We can also use counting methods to solve this question.

    IMPORTANT: If there are 2 pairs among the 4 SELECTED socks, then the 2 socks that are NOT SELECTED must also form a pair.
    So, P(2 pairs among the 4 selected socks) = P(2 NOT SELECTED socks are paired)

    P(2 NOT SELECTED socks are paired) = (# outcomes in which the 2 socks are paired)/(total # of ways to have 2 not selected socks)

    # outcomes in which the 2 socks are paired
    We have have 2 red socks, 2 blue socks or 2 green socks.
    So, there are 3 outcomes in which the 2 socks are paired

    total # of ways to have 2 not selected socks
    There are 6 socks altogether, and we want to not select 2 of them.
    Since the order doesn't matter here, we can use combinations.
    We can choose 2 socks from 6 socks in 6C2 ways (15 ways)

    Aside: If anyone is interested, we have a free video on calculating combinations (like 6C2) in your head: http://www.gmatprepnow.com/module/gmat-counting?id=789

    So, P(2 NOT SELECTED socks are paired) = 3/15
    = 1/5
    = A

    Cheers,
    Brent

    _________________
    Brent Hanneson – Founder of GMATPrepNow.com
    Use our video course along with Beat The GMAT's free 60-Day Study Guide

    Enter our contest to win a free course.

    GMAT Prep Now's comprehensive video course can be used in conjunction with Beat The GMAT’s FREE 60-Day Study Guide and reach your target score in 2 months!
    Post Tue May 27, 2014 9:07 am
    bml1105 wrote:
    I think where I get confused with this question is that if there are three pairs of socks (6 total socks) and 4 are randomly selected, a pair of socks must be chosen. It doesn't matter which the pair are (red, green or blue), but that leaves one pair out of the loop for being chosen and limits are choices for the last two socks to 4 socks.

    I took that pair out and then tried to do the problem both ways: (1) (probability of one sock pulled and the second sock matching) x (1 pair that was definitely pulled) and (2) (1 - probability of one sock pulled and the second sock not matching) x (1 pair that was definitely pulled). Both ways I got (C) 1/3

    Should it be a general rule that I never take out the pair that is definitely made?
    In taking out a matching pair, you imply that the first 2 socks selected will DEFINITELY form a matching pair.
    Not so.
    In fact, it is far more likely that the first 2 socks selected will NOT form a matching pair.
    Since you take it as a GIVEN that the first 2 socks will form a matching pair, you INCREASE the odds of selecting two matching pairs.
    The result is that your answer (1/3) is greater than the ACTUAL probability of selecting 2 matching pairs (1/5).

    _________________
    Mitch Hunt
    GMAT Private Tutor
    GMATGuruNY@gmail.com
    If you find one of my posts helpful, please take a moment to click on the "Thank" icon.
    Available for tutoring in NYC and long-distance.
    For more information, please email me at GMATGuruNY@gmail.com.

    Thanked by: bml1105
    Free GMAT Practice Test How can you improve your test score if you don't know your baseline score? Take a free online practice exam. Get started on achieving your dream score today! Sign up now.
    Post Tue May 27, 2014 10:56 am
    One more approach:

    The first sock selected can be any color.
    Of the 5 remaining socks, 3 will be selected.
    Thus, the probability that a sock will be selected to match the first = 3/5.
    The third sock selected can be any color.
    Of the 3 remaining socks, 1 will be selected.
    Thus, the probability that the last sock selected will match the third = 1/3.
    To combine these probabilities, we multiply:
    3/5 * 1/3 = 1/5.

    _________________
    Mitch Hunt
    GMAT Private Tutor
    GMATGuruNY@gmail.com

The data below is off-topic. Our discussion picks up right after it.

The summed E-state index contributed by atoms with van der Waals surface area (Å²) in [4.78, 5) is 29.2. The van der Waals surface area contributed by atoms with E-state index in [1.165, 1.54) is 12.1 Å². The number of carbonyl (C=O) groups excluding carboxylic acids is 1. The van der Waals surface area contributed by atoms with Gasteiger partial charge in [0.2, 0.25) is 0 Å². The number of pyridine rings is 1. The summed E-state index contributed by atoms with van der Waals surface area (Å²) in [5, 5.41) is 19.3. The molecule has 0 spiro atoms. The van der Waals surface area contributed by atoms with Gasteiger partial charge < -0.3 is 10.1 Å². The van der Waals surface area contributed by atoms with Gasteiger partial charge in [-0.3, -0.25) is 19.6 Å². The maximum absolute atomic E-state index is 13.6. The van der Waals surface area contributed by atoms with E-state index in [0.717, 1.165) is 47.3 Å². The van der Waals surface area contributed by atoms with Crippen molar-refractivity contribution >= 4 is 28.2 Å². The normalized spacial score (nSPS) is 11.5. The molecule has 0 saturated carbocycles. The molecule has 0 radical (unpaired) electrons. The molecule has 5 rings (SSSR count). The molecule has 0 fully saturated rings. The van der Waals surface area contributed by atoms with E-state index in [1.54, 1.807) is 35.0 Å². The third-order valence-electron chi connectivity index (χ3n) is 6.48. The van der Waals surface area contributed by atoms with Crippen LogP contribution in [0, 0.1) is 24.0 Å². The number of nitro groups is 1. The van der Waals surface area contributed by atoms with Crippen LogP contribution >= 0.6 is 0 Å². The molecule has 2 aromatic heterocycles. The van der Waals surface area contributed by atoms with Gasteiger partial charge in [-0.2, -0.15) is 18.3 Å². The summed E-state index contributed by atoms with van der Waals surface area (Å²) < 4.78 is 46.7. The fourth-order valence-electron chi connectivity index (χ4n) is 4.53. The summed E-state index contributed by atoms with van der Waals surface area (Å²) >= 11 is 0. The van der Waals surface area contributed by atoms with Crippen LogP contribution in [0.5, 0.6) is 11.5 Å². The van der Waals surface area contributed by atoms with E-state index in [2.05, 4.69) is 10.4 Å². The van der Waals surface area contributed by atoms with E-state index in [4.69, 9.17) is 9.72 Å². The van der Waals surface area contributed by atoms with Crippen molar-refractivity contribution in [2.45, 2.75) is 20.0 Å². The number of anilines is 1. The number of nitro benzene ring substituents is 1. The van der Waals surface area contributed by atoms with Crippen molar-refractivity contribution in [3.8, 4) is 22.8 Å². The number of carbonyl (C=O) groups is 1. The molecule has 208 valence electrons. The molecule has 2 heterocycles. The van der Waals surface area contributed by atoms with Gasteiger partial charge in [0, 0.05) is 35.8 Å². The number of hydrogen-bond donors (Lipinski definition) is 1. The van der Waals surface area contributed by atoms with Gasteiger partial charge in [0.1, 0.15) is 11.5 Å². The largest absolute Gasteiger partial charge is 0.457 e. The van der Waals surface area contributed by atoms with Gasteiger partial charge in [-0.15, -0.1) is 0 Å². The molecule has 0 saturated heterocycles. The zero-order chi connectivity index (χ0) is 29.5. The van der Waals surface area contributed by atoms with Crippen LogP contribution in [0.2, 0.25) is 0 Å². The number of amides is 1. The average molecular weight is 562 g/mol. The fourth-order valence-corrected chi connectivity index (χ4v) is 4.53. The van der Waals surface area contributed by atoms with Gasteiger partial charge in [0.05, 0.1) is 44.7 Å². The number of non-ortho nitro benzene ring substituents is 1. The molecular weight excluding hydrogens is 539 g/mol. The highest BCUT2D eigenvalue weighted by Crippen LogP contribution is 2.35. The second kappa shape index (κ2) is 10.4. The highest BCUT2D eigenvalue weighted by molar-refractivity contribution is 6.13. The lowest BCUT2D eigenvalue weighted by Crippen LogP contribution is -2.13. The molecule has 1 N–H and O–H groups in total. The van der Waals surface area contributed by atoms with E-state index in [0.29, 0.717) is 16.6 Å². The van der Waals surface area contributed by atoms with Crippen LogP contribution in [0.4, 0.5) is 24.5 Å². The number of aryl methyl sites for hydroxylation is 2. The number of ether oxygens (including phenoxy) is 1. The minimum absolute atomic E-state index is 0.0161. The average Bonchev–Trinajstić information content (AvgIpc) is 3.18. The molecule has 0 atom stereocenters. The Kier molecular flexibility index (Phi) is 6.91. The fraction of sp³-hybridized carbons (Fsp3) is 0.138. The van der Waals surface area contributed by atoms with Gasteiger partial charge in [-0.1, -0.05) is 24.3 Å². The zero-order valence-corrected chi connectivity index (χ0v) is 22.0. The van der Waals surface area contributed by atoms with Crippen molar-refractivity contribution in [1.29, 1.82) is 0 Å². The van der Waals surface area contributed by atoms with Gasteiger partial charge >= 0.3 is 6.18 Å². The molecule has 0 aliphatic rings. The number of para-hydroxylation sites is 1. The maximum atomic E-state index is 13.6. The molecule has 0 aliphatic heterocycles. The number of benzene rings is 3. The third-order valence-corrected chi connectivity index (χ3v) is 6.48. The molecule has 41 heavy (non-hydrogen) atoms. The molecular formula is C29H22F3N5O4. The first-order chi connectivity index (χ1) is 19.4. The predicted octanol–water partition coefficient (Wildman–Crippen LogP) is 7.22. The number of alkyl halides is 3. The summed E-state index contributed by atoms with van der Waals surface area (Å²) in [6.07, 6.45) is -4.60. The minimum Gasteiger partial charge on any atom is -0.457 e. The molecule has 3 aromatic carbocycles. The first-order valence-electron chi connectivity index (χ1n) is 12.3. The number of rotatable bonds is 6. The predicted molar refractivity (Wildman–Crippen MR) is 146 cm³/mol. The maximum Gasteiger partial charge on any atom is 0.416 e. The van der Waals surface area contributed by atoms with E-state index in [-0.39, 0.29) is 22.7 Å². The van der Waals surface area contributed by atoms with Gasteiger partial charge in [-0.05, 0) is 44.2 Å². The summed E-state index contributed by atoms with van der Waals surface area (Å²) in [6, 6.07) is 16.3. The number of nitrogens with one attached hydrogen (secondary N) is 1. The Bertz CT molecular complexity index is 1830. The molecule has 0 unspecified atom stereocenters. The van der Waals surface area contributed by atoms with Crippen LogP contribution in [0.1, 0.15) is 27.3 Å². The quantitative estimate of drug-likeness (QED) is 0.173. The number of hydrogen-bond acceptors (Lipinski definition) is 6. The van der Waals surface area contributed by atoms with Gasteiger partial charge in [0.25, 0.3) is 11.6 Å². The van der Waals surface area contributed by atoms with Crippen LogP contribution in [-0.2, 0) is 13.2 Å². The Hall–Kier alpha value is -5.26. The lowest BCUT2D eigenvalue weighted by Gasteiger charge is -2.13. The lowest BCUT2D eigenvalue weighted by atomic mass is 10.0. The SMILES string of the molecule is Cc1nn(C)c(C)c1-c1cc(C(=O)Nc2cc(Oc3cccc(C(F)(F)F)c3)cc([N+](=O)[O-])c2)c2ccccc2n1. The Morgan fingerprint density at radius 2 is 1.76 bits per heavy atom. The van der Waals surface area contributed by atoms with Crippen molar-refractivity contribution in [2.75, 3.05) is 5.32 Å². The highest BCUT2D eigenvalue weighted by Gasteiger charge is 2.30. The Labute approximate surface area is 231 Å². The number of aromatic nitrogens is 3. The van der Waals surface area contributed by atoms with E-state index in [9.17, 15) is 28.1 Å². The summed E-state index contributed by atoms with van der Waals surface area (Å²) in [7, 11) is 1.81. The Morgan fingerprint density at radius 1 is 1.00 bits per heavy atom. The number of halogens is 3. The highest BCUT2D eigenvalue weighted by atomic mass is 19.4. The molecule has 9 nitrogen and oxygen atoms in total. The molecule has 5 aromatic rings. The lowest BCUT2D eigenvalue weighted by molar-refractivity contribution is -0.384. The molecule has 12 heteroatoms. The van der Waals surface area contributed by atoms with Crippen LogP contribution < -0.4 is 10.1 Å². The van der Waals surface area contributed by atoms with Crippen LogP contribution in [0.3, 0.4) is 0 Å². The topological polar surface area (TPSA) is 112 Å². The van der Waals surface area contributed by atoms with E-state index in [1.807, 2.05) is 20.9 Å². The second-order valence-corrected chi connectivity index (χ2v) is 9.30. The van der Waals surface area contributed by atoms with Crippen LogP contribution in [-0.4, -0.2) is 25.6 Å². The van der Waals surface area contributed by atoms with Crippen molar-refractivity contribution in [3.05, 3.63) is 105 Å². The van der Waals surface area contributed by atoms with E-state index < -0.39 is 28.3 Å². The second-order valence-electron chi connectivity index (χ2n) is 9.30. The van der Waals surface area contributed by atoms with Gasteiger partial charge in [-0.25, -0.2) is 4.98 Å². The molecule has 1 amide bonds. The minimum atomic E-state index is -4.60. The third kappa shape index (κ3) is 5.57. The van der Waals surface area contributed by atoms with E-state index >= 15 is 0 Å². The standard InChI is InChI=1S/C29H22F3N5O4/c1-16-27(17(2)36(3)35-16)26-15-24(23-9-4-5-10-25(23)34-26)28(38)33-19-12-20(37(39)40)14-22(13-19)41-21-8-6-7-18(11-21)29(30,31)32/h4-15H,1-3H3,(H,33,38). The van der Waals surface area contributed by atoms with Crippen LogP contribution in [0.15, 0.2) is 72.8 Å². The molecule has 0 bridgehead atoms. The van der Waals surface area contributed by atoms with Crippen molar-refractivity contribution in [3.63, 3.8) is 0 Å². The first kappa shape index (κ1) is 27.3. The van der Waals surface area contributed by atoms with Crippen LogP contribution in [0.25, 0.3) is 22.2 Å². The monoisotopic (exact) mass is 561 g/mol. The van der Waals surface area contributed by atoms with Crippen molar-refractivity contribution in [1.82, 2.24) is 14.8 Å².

If you find one of my posts helpful, please take a moment to click on the "Thank" icon.
    Available for tutoring in NYC and long-distance.
    For more information, please email me at GMATGuruNY@gmail.com.

    Thanked by: moron
    Free GMAT Practice Test How can you improve your test score if you don't know your baseline score? Take a free online practice exam. Get started on achieving your dream score today! Sign up now.
    bml1105 Really wants to Beat The GMAT!
    Joined
    24 Nov 2013
    Posted:
    113 messages
    Followed by:
    5 members
    Thanked:
    1 times
    Post Thu May 29, 2014 4:42 pm
    Thank you everyone! It finally clicked.

    Zoser Just gettin' started!
    Joined
    16 Jan 2017
    Posted:
    22 messages
    Post Sat May 27, 2017 10:11 am
    Quote:
    The first sock selected can be any color.
    Of the 5 remaining socks, 3 will be selected.
    Isn't the second selection to match the first color is 1/5 not 3/5?

    Post Sat May 27, 2017 12:15 pm
    Zoser wrote:
    Quote:
    The first sock selected can be any color.
    Of the 5 remaining socks, 3 will be selected.
    Isn't the second selection to match the first color is 1/5 not 3/5?
    For two matching pairs to be selected, the first sock selected must match one of the other 3 socks selected.
    Once the first sock has been selected, 3 of the remaining 5 socks will then be selected.
    Thus, the probability that this group of 3 will provide a match for the first sock is 3/5.

    _________________
    Mitch Hunt
    GMAT Private Tutor
    GMATGuruNY@gmail.com
    If you find one of my posts helpful, please take a moment to click on the "Thank" icon.
    Available for tutoring in NYC and long-distance.
    For more information, please email me at GMATGuruNY@gmail.com.

    Free GMAT Practice Test How can you improve your test score if you don't know your baseline score? Take a free online practice exam. Get started on achieving your dream score today! Sign up now.

    Best Conversation Starters

    1 hazelnut01 59 topics
    2 rsarashi 21 topics
    3 NandishSS 18 topics
    4 richachampion 16 topics
    5 GMATinsight 15 topics
    See More Top Beat The GMAT Members...

    Most Active Experts

    1 image description GMATGuruNY

    The Princeton Review Teacher

    115 posts
    2 image description Rich.C@EMPOWERgma...

    EMPOWERgmat

    99 posts
    3 image description Brent@GMATPrepNow

    GMAT Prep Now Teacher

    91 posts
    4 image description Matt@VeritasPrep

    Veritas Prep

    80 posts
    5 image description DavidG@VeritasPrep

    Veritas Prep

    67 posts
    See More Top Beat The GMAT Experts